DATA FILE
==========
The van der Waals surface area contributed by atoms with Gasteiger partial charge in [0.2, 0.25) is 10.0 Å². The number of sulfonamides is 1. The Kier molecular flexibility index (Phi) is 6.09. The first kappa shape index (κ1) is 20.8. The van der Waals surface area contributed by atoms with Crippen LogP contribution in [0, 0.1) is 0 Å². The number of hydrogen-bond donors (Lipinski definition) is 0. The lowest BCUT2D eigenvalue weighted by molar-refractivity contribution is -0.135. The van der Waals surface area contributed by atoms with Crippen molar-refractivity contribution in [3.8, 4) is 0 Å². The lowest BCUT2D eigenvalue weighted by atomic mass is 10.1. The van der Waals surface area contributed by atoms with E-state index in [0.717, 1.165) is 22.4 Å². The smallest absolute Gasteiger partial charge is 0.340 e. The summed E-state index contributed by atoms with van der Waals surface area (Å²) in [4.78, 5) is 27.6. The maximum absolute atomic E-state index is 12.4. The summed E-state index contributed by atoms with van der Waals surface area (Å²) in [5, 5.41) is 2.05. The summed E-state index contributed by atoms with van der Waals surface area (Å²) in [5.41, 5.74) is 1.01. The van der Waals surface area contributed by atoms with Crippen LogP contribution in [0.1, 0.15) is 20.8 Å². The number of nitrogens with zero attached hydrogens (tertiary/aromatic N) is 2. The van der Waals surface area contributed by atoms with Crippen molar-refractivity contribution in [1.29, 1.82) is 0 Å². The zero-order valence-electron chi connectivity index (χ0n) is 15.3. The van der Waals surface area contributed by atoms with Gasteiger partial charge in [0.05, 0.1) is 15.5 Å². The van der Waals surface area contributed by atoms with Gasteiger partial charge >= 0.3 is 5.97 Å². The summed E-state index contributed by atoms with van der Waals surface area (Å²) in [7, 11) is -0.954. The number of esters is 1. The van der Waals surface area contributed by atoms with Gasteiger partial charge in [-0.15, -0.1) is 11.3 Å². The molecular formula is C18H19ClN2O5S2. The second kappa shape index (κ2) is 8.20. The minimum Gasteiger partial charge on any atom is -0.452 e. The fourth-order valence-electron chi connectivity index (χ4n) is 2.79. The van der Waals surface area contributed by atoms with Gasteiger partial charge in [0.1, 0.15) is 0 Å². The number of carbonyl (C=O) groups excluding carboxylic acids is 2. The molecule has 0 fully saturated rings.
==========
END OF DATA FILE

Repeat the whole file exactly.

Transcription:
The van der Waals surface area contributed by atoms with Gasteiger partial charge in [0.2, 0.25) is 10.0 Å². The number of sulfonamides is 1. The Kier molecular flexibility index (Phi) is 6.09. The first kappa shape index (κ1) is 20.8. The van der Waals surface area contributed by atoms with Crippen LogP contribution in [0, 0.1) is 0 Å². The number of hydrogen-bond donors (Lipinski definition) is 0. The lowest BCUT2D eigenvalue weighted by molar-refractivity contribution is -0.135. The van der Waals surface area contributed by atoms with Crippen molar-refractivity contribution in [3.8, 4) is 0 Å². The lowest BCUT2D eigenvalue weighted by atomic mass is 10.1. The van der Waals surface area contributed by atoms with E-state index in [0.717, 1.165) is 22.4 Å². The smallest absolute Gasteiger partial charge is 0.340 e. The summed E-state index contributed by atoms with van der Waals surface area (Å²) in [4.78, 5) is 27.6. The maximum absolute atomic E-state index is 12.4. The summed E-state index contributed by atoms with van der Waals surface area (Å²) in [5, 5.41) is 2.05. The summed E-state index contributed by atoms with van der Waals surface area (Å²) in [5.41, 5.74) is 1.01. The van der Waals surface area contributed by atoms with Crippen LogP contribution in [0.1, 0.15) is 20.8 Å². The number of nitrogens with zero attached hydrogens (tertiary/aromatic N) is 2. The van der Waals surface area contributed by atoms with Crippen molar-refractivity contribution in [1.29, 1.82) is 0 Å². The zero-order valence-electron chi connectivity index (χ0n) is 15.3. The van der Waals surface area contributed by atoms with Gasteiger partial charge in [0.05, 0.1) is 15.5 Å². The van der Waals surface area contributed by atoms with Gasteiger partial charge >= 0.3 is 5.97 Å². The summed E-state index contributed by atoms with van der Waals surface area (Å²) in [7, 11) is -0.954. The number of esters is 1. The van der Waals surface area contributed by atoms with Gasteiger partial charge in [-0.15, -0.1) is 11.3 Å². The molecular formula is C18H19ClN2O5S2. The second kappa shape index (κ2) is 8.20. The minimum Gasteiger partial charge on any atom is -0.452 e. The fourth-order valence-electron chi connectivity index (χ4n) is 2.79. The van der Waals surface area contributed by atoms with Gasteiger partial charge in [0.1, 0.15) is 0 Å². The number of carbonyl (C=O) groups excluding carboxylic acids is 2. The molecule has 0 fully saturated rings.